A Blue View | WYPR

A Blue View

Tuesdays 5:45 pm

A Blue View is a weekly perspective on the life aquatic, hosted by National Aquarium CEO John Racanelli.  From the smallest plants and animals invisible to the human eye to entire ecosystems, every living thing depends on and is intricately linked by water.

Tune in to 88.1 WYPR every Tuesday at 5:45 p.m. as John brings to the surface important issues and fascinating discoveries making waves in the world today.


Walk along the Jones Falls near Pier 6 in Baltimore's Inner Harbor and you're bound to notice an unusual contraption floating in the water. Called the Water Wheel, it's a strange combination of old and new technology that has been collecting and disposing of the Inner Harbor's trash and debris since May 2014. 


Don’t be deceived by the desolate look of a mudflat. These areas of mud or sandy mud, which line thousands of miles of Chesapeake Bay shoreline, are hiding a rich variety of life.


The largest turtle on Earth is the leatherback sea turtle, with a shell that’s up to 8 feet wide and a weight of more than 2,000 pounds. Sound big? Well, it is—until someone mentions Archelon, an ancient genus of monster turtles that once lived in a shallow sea covering what’s now South Dakota. Extinct for 80 million years, Archelon turtles made the leatherback look like, well, a shrimp.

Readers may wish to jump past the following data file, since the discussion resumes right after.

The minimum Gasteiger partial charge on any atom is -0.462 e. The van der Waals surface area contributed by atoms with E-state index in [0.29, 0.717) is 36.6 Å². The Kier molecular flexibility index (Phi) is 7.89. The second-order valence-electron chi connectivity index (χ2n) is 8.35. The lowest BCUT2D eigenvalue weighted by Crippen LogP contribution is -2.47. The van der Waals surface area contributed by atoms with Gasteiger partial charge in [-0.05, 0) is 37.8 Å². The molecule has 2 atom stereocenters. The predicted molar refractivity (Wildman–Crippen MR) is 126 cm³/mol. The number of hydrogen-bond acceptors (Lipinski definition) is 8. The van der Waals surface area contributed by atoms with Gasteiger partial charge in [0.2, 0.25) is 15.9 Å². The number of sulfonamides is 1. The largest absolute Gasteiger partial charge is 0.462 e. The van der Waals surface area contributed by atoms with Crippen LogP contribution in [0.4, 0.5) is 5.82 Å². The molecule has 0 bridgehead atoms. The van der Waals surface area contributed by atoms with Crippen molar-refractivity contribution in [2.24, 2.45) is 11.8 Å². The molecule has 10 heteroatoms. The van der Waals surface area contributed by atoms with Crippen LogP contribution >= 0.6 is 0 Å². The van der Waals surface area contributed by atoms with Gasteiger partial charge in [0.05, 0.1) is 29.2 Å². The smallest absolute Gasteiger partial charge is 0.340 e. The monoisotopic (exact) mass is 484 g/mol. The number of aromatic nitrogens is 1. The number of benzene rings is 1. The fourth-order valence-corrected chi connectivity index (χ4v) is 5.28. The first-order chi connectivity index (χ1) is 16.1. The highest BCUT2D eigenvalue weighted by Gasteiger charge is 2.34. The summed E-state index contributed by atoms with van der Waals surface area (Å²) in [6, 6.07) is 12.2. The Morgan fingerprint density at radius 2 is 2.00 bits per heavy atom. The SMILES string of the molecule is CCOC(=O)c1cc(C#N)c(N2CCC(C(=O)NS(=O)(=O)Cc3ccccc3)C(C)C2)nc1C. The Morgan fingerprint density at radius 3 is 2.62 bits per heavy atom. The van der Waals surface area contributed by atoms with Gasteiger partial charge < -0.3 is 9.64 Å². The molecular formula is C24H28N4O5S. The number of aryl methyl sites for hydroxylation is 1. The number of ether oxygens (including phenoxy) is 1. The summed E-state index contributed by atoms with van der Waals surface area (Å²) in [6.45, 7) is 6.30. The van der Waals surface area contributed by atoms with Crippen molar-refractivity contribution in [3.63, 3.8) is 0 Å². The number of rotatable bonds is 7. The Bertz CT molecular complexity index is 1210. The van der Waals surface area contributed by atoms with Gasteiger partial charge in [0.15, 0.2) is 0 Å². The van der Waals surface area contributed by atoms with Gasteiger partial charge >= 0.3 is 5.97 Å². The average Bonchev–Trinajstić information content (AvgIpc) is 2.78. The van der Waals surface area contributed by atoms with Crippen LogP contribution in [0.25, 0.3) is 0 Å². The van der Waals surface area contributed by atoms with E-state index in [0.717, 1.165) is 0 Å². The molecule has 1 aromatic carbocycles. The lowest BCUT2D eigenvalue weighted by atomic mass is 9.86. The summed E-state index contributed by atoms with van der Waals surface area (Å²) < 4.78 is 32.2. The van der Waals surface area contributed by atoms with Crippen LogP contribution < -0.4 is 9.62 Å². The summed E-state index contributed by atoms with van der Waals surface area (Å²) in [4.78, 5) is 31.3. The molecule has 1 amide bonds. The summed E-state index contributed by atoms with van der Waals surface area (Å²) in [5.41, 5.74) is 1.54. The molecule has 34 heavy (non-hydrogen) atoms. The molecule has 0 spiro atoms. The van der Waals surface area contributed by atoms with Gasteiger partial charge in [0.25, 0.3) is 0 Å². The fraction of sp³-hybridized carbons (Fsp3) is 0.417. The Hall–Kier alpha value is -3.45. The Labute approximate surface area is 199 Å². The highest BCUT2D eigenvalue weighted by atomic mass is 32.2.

Cascading tendrils of blue-green tentacles and a translucent, neon bell give the Portuguese man-of-war its otherworldly appearance.


The Greenland ice sheet is melting. Global temperatures are increasing. Sea level is rising. We've known this for awhile. So what's news? It's the pace of these changes.

Did you know? One out of every three bites of food you eat comes from pollinators. Without them, we wouldn’t have foods like blueberries, apples, chocolate and almonds.


In the vast midwaters of the open ocean, there’s an animal so adorable that the Smithsonian Institution’s website said, "If this video doesn't inspire a whole cadre of budding teuthologists, we don't know what will." Any amateur teuthologists out there want to hazard a guess as to what group of animals they’re referring? Here’s a hint: teuthology is the study of squids and octopuses.


Manatees made headlines this winter when a group of them, including a mother and calf, became marooned in a Florida storm drain and had to be rescued by marine biologists with backhoes and earth-moving equipment. Why such heavy machinery?


Each year, over 2,300 pieces of legislation are introduced into the Maryland General Assembly. This year, one bill has the potential to make an impact on reducing the amount of pollution that enters our waterways.


When you think of an animal that purrs, grunts, croaks or hums, I’ll bet it’s not a fish. But, I’ll let you in on a secret: More than 150 species of fish on the East Coast of the U.S. are what scientists call “somniferous.” They make noise. Lots of it.